NICOSIA — Cyprus’ president has scrapped plans to grant free-of-charge, around-the-clock use of state-financed luxury vehicles to top civil servants amid a public outcry over a perceived waste of taxpayers’ money, a government spokesman said Monday.
Government spokesman Marios Pelekanos said in a statement that President Nicos Anastasiades instructed the Finance Ministry to withdraw the decision after taking note of concerns that use of the vehicles would extend beyond the civil servants’ official duties, to activities like family excursions and shopping trips.
The decision to grant vehicle use to officials including the permanent secretaries of government ministries was made following a deal with trade union officials to gradually re-instate the privilege that was cut amid fiscal belt-tightening following a 2013 financial crisis that nearly bankrupted the country.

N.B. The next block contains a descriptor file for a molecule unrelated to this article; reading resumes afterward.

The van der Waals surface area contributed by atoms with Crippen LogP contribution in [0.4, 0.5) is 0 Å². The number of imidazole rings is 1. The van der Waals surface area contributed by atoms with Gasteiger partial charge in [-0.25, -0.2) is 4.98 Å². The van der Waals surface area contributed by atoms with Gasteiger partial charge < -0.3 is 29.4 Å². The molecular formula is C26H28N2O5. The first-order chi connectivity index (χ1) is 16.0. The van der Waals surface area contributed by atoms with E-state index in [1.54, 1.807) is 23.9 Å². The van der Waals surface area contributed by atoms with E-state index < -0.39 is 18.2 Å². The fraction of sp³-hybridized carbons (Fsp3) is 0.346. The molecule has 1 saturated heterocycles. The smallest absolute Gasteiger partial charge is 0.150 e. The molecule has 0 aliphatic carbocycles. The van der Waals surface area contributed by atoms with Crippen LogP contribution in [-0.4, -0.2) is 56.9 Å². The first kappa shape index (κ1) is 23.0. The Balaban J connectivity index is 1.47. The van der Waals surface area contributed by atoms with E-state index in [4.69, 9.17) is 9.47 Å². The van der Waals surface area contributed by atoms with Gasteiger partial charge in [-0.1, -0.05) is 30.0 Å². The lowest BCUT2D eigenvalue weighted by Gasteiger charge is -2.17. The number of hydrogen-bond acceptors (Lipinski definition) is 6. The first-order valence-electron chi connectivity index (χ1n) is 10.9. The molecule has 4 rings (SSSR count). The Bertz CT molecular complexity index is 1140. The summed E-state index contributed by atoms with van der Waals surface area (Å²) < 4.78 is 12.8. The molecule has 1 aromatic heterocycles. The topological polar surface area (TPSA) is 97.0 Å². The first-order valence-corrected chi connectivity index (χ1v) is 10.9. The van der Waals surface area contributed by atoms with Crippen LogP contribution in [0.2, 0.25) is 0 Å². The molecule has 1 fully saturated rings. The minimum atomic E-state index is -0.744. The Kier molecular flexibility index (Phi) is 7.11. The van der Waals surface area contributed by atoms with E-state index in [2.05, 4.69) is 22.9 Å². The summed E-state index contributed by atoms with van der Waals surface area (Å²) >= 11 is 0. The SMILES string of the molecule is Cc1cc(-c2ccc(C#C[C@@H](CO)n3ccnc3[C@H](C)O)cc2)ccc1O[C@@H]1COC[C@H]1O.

Pelekanos said the financial cost for such use would have been “limited” because the state wouldn’t have purchased the vehicles.
The decision had angered Auditor General Odysseas Michaelides who had posted on his Twitter feed that he considered it “scandalous” for civil servants to use a “state limousine for family trips.”
“The mindset of having the civil servant as a burden on the back of citizens instead of being their servant must be fought passionately if we would like a healthy civil service and a healthy state,” Michaelides wrote.